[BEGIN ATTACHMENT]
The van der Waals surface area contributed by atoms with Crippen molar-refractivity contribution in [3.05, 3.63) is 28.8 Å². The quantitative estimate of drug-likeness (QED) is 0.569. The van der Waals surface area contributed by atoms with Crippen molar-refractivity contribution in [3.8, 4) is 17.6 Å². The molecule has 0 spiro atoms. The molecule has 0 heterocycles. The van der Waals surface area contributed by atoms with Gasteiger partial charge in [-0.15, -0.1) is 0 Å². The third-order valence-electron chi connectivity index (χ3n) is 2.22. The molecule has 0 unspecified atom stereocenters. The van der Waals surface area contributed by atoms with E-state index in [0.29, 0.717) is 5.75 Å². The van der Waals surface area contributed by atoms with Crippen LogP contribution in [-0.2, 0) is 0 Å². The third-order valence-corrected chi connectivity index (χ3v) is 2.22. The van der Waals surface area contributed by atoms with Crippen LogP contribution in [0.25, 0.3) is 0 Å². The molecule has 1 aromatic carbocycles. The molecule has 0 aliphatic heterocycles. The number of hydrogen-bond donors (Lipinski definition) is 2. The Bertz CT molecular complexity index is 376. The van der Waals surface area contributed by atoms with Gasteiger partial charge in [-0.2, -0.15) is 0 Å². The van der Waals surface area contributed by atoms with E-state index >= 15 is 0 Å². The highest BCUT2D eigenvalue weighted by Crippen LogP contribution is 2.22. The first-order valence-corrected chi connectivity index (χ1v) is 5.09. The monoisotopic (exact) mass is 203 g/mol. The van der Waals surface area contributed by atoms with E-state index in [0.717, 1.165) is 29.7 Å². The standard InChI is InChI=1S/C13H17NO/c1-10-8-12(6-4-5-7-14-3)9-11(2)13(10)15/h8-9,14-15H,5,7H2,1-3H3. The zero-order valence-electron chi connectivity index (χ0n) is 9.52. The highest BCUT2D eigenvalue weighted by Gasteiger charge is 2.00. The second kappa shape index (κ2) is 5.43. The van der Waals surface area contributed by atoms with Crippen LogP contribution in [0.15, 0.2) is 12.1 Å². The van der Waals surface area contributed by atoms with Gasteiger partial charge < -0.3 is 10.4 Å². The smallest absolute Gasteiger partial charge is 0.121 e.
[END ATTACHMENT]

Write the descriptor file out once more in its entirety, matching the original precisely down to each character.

The van der Waals surface area contributed by atoms with Crippen molar-refractivity contribution in [3.05, 3.63) is 28.8 Å². The quantitative estimate of drug-likeness (QED) is 0.569. The van der Waals surface area contributed by atoms with Crippen molar-refractivity contribution in [3.8, 4) is 17.6 Å². The molecule has 0 spiro atoms. The molecule has 0 heterocycles. The van der Waals surface area contributed by atoms with Gasteiger partial charge in [-0.15, -0.1) is 0 Å². The third-order valence-electron chi connectivity index (χ3n) is 2.22. The molecule has 0 unspecified atom stereocenters. The van der Waals surface area contributed by atoms with E-state index in [0.29, 0.717) is 5.75 Å². The van der Waals surface area contributed by atoms with Crippen LogP contribution in [-0.2, 0) is 0 Å². The third-order valence-corrected chi connectivity index (χ3v) is 2.22. The van der Waals surface area contributed by atoms with Crippen LogP contribution in [0.25, 0.3) is 0 Å². The molecule has 1 aromatic carbocycles. The molecule has 0 aliphatic heterocycles. The number of hydrogen-bond donors (Lipinski definition) is 2. The Bertz CT molecular complexity index is 376. The van der Waals surface area contributed by atoms with Gasteiger partial charge in [-0.2, -0.15) is 0 Å². The van der Waals surface area contributed by atoms with E-state index >= 15 is 0 Å². The highest BCUT2D eigenvalue weighted by Crippen LogP contribution is 2.22. The first-order valence-corrected chi connectivity index (χ1v) is 5.09. The monoisotopic (exact) mass is 203 g/mol. The van der Waals surface area contributed by atoms with E-state index in [0.717, 1.165) is 29.7 Å². The standard InChI is InChI=1S/C13H17NO/c1-10-8-12(6-4-5-7-14-3)9-11(2)13(10)15/h8-9,14-15H,5,7H2,1-3H3. The zero-order valence-electron chi connectivity index (χ0n) is 9.52. The highest BCUT2D eigenvalue weighted by Gasteiger charge is 2.00. The second kappa shape index (κ2) is 5.43. The van der Waals surface area contributed by atoms with Crippen LogP contribution in [0.15, 0.2) is 12.1 Å². The van der Waals surface area contributed by atoms with Gasteiger partial charge < -0.3 is 10.4 Å². The smallest absolute Gasteiger partial charge is 0.121 e.